We know however that the things Aristotle called actualities are limited in number, and constitute the world in its ordered finitude rather than in its random particularity. The actuality of the adult horse is one, although horses are many and all different from each other. Books and pencils are not actualities at all, even though they are organized wholes, since their organizations are products of human art, and they maintain themselves not as books and pencils but only as earth. Even the organized content of a book, such as that of the first three chapters of Book Three of Aristotle’s Physics, does not exist as an actuality, since it is only the new labor of each new reader that gives being to that content, in this case a very difficult labor. By this strict test, the only actualities in the world, that is, the only things which, by their own innate tendencies, maintain themselves in being as organized wholes, seem to be the animals and plants, the ever-the-same orbits of the ever-moving planets, and the universe as a whole. But Aristotle has said that every motion is an entelecheia; if we choose not to trivialize the meaning of entelecheia to make it applicable to motion, we must deepen our understanding of motion to make it applicable to the meaning of entelecheia.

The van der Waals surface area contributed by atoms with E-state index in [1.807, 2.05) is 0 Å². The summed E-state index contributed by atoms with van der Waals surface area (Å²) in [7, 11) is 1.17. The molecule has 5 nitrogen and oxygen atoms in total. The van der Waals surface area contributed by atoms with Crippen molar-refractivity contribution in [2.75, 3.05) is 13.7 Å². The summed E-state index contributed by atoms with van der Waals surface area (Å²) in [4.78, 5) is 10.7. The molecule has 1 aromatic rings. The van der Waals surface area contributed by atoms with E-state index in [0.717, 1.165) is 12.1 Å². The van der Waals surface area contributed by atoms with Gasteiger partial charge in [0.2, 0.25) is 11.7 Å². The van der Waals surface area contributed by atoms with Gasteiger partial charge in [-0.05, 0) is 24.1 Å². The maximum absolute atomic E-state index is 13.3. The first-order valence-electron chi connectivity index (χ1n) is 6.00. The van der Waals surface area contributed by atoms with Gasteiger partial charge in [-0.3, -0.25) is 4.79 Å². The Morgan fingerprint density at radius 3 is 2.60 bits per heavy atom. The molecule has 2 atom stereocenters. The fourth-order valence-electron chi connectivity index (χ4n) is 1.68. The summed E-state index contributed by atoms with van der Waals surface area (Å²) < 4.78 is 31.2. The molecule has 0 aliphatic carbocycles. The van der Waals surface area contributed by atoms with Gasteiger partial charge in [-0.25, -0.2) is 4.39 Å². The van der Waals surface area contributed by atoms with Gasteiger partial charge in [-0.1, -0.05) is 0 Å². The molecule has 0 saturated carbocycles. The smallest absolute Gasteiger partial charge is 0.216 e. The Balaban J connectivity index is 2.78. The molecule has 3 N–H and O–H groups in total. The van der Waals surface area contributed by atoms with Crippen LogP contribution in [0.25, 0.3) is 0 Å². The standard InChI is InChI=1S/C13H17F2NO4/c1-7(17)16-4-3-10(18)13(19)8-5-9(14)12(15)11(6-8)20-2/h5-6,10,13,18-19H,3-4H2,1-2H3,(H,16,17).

In the Metaphysics, Aristotle argues that if there is a distinction between potentiality and actuality at all, there must be a distinction between two kinds of potentiality. The man with sight, but with his eyes closed, differs from the blind man, although neither is seeing. The first man has the capacity to see, which the second man lacks. There are then potentialities as well as actualities in the world. But when the first man opens his eyes, has he lost the capacity to see? Obviously not; while he is seeing, his capacity to see is no longer merely a potentiality, but is a potentiality which has been put to work. The potentiality to see exists sometimes as active or at-work, and sometimes as inactive or latent. But this example seems to get us no closer to understanding motion, since seeing is just one of those activities which is not a motion. Let us consider, then, a man’s capacity to walk across the room. When he is sitting or standing or lying still, his capacity to walk is latent, like the sight of the man with his eyes closed; that capacity nevertheless has real being, distinguishing the man in question from a man who is crippled to the extent of having lost all potentiality to walk. When the man is walking across the room, his capacity to walk has been put to work. But while he is walking, what has happened to his capacity to be at the other side of the room, which was also latent before he began to walk? It too is a potentiality which has been put to work by the act of walking. Once he has reached the other side of the room, his potentiality to be there has been actualized in Ross’ sense of the term, but while he is walking, his potentiality to be on the other side of the room is not merely latent, and is not yet canceled by, an actuality in the weak sense, the so-called actuality of being on that other side of the room; while he is walking his potentiality to be on the other side of the room is actual just as a potentiality. The actuality of the potentiality to be on the other side of the room, as just that potentiality, is neither more nor less than the walking across the room.